Emotional computing isn’t a new field of research. For decades computer scientists have worked on modelling, measuring and actuating human emotion. The goal of doing this accurately and predictively has so far been elusive.
In the past years we have worked with the company Qualcomm to create intellectual property related to this topic, in the context of health care and the automotive space. Even though this project is pretty off-topic from our ususal focus areas it is an interesting sidetrack that I think is worth posting about.
Affective Computing Concepts
As part of the program we have worked on various ideas ranging from relatively simple sensory devices to complete affective control systems to control the emotional state of a user. Two examples of these approaches to emotional computing are shown below.
The Skin Color Sensor measures the color of the facial complexion of a user, with the goal of estimating aspects of the emotional state of the person from this data. The sensor is to have the shape of a small, unobtrusive patch to be attached to a spot on the forehead of the user.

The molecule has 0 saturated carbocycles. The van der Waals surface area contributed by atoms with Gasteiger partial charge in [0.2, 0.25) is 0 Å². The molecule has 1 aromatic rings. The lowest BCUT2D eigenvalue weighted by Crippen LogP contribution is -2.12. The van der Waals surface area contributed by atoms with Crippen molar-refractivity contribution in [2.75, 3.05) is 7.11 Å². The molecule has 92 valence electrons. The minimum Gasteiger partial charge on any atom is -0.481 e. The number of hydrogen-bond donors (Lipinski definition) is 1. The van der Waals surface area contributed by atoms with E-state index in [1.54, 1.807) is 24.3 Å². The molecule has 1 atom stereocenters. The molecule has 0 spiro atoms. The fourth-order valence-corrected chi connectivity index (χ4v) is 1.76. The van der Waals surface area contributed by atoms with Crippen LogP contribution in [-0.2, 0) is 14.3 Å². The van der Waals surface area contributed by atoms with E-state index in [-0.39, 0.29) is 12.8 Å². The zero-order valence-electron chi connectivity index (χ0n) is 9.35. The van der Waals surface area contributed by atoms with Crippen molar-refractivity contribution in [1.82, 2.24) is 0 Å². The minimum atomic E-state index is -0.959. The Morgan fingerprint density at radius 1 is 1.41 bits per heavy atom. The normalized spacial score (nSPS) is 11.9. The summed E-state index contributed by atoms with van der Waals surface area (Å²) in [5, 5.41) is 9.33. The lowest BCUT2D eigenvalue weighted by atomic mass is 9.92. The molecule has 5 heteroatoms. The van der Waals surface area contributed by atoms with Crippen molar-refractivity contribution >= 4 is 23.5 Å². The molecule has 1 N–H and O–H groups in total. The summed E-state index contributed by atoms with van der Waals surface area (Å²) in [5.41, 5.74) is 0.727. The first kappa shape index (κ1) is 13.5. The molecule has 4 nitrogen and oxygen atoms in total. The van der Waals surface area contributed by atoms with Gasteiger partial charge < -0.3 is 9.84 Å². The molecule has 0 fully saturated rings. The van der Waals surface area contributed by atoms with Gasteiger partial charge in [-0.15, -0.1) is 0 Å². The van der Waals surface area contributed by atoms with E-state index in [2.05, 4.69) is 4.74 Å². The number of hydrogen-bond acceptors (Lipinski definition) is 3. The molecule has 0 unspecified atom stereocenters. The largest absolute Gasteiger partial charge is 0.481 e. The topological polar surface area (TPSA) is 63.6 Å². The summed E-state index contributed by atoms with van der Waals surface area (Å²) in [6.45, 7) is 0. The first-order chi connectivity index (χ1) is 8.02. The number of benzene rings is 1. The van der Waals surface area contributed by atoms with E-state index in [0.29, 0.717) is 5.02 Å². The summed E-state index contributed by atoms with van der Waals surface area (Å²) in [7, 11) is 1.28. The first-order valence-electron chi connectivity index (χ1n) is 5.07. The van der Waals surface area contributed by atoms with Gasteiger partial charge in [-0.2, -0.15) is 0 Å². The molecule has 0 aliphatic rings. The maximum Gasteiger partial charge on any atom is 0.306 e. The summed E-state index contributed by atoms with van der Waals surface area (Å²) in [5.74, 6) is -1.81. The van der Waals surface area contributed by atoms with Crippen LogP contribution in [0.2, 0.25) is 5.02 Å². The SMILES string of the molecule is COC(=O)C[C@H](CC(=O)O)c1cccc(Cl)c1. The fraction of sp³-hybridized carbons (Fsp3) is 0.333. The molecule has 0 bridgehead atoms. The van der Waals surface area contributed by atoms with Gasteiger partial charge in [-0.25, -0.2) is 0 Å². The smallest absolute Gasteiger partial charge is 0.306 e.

Another affective computing concept we have worked on is the Affectactic Engine. A little device that measures the emotional state of a user via an electromyography sensor and accelerometer. Simply speaking we are imagining that high muscle tension and certain motion patterns correspond to a stressed emotional state of the user or represent a “twitch” a user might have.
The user is to be reminded of entering this “stressed” emotional state by vibrations emitted from the device. The device is to be attached to the body of the user by a wrist band, with the goal of reminding the user of certain subconscious stress states.
In the course of this collaboration we created several groundbreaking patents in the area of affective computing: